Why Bike Safety is Still an Issue for Women in Toronto
Torontoist has been acquired by Daily Hive Toronto - Your City. Now. Click here to learn more.




Why Bike Safety is Still an Issue for Women in Toronto

New club aims to address sexism on two wheels.

Women in Toronto explores the issues that women in the city face.

Claire McFarlane and Lavinia Tanzim of the Bad Girls Bike Club. Photo courtesy of Facebook.

Claire McFarlane and Lavinia Tanzim of the Bad Girls Bike Club. Photo courtesy of Facebook.

Two months ago, Claire McFarlane and Lavinia Tanzim were sitting in an empty bicycle store after-hours, waiting for participants who never showed up. It was the pair’s first run at hosting a bicycle club for young women in the city, and they had hoped some of the customers they’d spoken to over the past weeks would show up to their “information night.” But at 6:30 p.m., the store was empty.

“We were completely discouraged when that happened,” says McFarlane, who works alongside Tanzim as a sales associate for Sweet Pete’s bike shop. (Full disclosure: McFarlane is a former Torontoist contributor.) Their idea for the cycling club had arisen over drinks at a Christmas party a few months earlier. McFarlane and Tanzim bonded over their frustration at friends’ reluctance to bike in the city because it was “scary and unsafe.” But the two young women also shared a deeper connection: both have experienced a form of sexual assault within the past few years.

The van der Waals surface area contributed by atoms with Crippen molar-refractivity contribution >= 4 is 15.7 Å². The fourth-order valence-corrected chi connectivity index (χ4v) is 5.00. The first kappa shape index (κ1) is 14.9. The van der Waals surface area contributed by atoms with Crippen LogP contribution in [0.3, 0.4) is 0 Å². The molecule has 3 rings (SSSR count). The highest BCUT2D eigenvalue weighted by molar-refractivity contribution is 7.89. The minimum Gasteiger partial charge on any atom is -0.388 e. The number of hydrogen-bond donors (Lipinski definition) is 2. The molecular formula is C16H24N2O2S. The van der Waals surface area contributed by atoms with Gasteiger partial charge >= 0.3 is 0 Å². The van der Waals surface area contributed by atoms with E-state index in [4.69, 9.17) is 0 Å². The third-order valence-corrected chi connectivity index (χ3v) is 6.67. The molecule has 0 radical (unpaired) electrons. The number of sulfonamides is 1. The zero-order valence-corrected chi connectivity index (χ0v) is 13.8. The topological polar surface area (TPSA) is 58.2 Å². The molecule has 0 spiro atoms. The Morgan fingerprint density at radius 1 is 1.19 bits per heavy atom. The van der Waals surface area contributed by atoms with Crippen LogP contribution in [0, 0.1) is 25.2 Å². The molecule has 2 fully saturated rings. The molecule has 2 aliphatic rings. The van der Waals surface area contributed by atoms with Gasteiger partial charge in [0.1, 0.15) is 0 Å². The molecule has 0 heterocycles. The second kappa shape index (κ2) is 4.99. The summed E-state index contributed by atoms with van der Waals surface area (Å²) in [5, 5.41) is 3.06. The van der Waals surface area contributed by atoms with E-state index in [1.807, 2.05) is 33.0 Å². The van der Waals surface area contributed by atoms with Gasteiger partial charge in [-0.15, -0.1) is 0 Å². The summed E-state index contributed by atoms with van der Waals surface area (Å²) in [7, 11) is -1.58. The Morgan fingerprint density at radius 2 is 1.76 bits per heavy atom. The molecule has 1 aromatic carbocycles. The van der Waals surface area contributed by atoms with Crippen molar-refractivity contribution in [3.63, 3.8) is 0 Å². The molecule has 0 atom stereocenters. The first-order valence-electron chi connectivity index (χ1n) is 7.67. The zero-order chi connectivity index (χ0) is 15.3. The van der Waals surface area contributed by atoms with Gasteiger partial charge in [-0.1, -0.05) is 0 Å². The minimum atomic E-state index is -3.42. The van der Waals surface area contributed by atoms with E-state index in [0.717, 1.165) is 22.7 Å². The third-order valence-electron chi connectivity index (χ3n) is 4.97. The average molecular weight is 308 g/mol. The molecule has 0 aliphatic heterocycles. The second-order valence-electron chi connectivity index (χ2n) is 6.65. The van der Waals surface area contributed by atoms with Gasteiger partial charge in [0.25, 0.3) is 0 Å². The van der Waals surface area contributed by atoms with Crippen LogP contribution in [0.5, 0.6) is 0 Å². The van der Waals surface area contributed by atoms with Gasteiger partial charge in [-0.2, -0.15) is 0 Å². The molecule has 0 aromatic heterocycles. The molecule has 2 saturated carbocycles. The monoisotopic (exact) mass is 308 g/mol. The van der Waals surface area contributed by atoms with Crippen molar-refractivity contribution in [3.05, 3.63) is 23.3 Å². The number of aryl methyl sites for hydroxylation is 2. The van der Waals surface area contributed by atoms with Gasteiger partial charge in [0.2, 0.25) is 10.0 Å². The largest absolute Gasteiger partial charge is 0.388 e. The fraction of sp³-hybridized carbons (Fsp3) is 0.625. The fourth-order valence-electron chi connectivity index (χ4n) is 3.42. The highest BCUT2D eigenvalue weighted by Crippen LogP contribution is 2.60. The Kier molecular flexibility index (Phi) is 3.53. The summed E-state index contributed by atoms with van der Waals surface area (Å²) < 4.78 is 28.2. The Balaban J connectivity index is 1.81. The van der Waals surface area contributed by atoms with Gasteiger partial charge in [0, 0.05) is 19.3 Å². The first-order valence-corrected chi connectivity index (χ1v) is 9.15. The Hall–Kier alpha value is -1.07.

When it happened to McFarlane, she found she had no community to fall back to—she was dismayed to realize there was no support in her circles for someone like her. So, she and Tanzim decided to make a club that not only taught young women how to be confident bikers in the city, but could also serve as a support group for young women to “talk about who you are and who you want to be.”

“It’s about badass women having a good time on bikes,” McFarlane says. “We’re fighting the patriarchy one biker at a time.”

McFarlane, a 20-year-old student from Brockville, Ontario, didn’t bike much when she was in high school. She only started to ride when she moved to Toronto and could use her sister’s old bike. As a “broke student,” McFarlane jokes that biking is her obvious choice. But it also changes her mood, she says—she noticed that biking to work or to school had a substantial positive effect on her day.

McFarlane started biking on the main lanes in Toronto (she’s excited about the recent addition of bike lanes on Bloor Street) and, as she got more comfortable, made her way into the heart of the city: the side roads, the busy intersections, and everything in between. Now she gets almost everywhere on her skinny black bike. She understands why some might be scared to try—cars are often aggressive, cabs will make last-minute right turns, passengers forget to look when they open their doors, and bike lanes are a rare commodity—but McFarlane insists that those potential hazards are manageable most of the time.

Still, it’s true: biking in the city can be dangerous. In 2010, Toronto had the highest number of cycling accidents in Canada (which makes sense, since it is also the largest city). While Toronto has made improvements on city biking infrastructure since then, advocates for two-wheeled safety say that fatality numbers are still too high.